Daily Habits to Increase Productivity In and Out of the Classroom
Daily Habits to Increase Productivity
Between work, school, and kids we can easily become overwhelmed. What if there was a way to make it all a little less overwhelming? We went ahead and pulled together some tips and tricks of simple daily habits that will aid in getting more done so you can relax at the end of the day.
Set Self-Imposed Deadlines
If you know that you are prone to procrastination, setting deadlines for yourself could help you become more organized, and help you get your work done in a timely manner. In order to meet your deadlines, make them realistic. You don’t want to set a deadline that is 6 months away. Instead, give yourself shorter deadlines, and break down your projects into smaller pieces. Also, remember to write these deadlines down so you have a record of your commitments.
According to the Huffington Post, the two-minute rule can help you get started on the tasks that you should be doing, like writing a paper or cleaning your room. The rule is simple: if something takes less than two minutes to complete, do it immediately. You can also use this rule to create new daily habits. If your goal is to read more, then begin by reading for two minutes. After that you can read for another two minutes, and soon enough 30 minutes will pass, and you will be on your way to creating a new daily habit.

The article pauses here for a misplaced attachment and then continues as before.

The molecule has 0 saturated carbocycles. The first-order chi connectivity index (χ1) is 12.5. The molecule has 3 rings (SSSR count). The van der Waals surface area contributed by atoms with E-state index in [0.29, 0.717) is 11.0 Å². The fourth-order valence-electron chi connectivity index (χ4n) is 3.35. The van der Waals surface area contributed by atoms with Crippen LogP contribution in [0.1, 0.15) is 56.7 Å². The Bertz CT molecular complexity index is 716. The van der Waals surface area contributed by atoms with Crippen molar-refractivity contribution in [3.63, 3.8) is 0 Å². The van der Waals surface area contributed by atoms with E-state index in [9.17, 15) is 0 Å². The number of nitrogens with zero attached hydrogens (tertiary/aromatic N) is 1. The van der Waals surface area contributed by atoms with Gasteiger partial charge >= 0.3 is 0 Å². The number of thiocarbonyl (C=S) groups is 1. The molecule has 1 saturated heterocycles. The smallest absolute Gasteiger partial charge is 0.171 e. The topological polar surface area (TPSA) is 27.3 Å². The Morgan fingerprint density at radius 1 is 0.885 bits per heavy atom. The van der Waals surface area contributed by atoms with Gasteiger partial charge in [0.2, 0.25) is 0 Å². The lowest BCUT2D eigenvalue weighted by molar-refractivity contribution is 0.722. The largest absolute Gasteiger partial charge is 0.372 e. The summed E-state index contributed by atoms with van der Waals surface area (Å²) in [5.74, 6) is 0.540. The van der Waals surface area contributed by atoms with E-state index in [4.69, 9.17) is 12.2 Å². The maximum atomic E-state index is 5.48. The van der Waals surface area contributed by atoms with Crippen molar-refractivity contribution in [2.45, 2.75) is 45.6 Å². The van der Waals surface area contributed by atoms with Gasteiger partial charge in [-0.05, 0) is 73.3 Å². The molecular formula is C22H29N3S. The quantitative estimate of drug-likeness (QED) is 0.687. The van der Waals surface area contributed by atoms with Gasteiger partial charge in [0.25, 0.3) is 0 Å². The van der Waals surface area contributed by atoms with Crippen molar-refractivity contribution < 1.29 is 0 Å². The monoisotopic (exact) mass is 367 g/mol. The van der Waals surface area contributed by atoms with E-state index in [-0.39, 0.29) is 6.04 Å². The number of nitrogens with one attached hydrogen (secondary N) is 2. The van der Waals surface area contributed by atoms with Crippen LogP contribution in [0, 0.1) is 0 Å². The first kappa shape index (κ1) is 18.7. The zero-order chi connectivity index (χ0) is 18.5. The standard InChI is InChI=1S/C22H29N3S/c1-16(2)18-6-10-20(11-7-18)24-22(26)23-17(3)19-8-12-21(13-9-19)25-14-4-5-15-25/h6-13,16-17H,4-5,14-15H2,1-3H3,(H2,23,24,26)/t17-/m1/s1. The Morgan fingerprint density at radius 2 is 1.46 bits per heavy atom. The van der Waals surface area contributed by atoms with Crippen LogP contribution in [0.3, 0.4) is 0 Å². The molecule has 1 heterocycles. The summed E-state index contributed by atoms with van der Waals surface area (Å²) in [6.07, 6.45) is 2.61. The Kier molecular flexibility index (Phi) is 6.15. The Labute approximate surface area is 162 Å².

There’s only a finite amount of hours in the day, and getting all of your work done in them can be difficult. You might resort to multitasking to get things done, but as research by the American Psychological Association shows, this can be more harmful than helpful. Our minds and brains aren’t designed to multitask, so make it a daily habit to work on one project at a time. You’ll be surprised at how much more productive you can be.
In our fast-paced society, you may be pressured into working long hours to get your work done as quick as possible. However, studies have shown that our bodies move from a state of alertness into physiological fatigue approximately every 90 minutes. According to an article by the New York Times, to combat this we often try to override these signals by giving ourselves caffeine, sugar and our own body reserves (the stress hormones adrenaline, noradrenaline and cortisol).
If you want to avoid unnecessary stress, and an addiction to caffeine, do this one simple task: make it a daily habit to get up and move every 90 minutes. If you are in a classroom, use this to create an active classroom by involving your students in the lesson.
Try implementing these daily habits into your routine or classroom, and you can start working smarter, not harder. These can help you and your students become more organized, less stressed, and more confident in your work.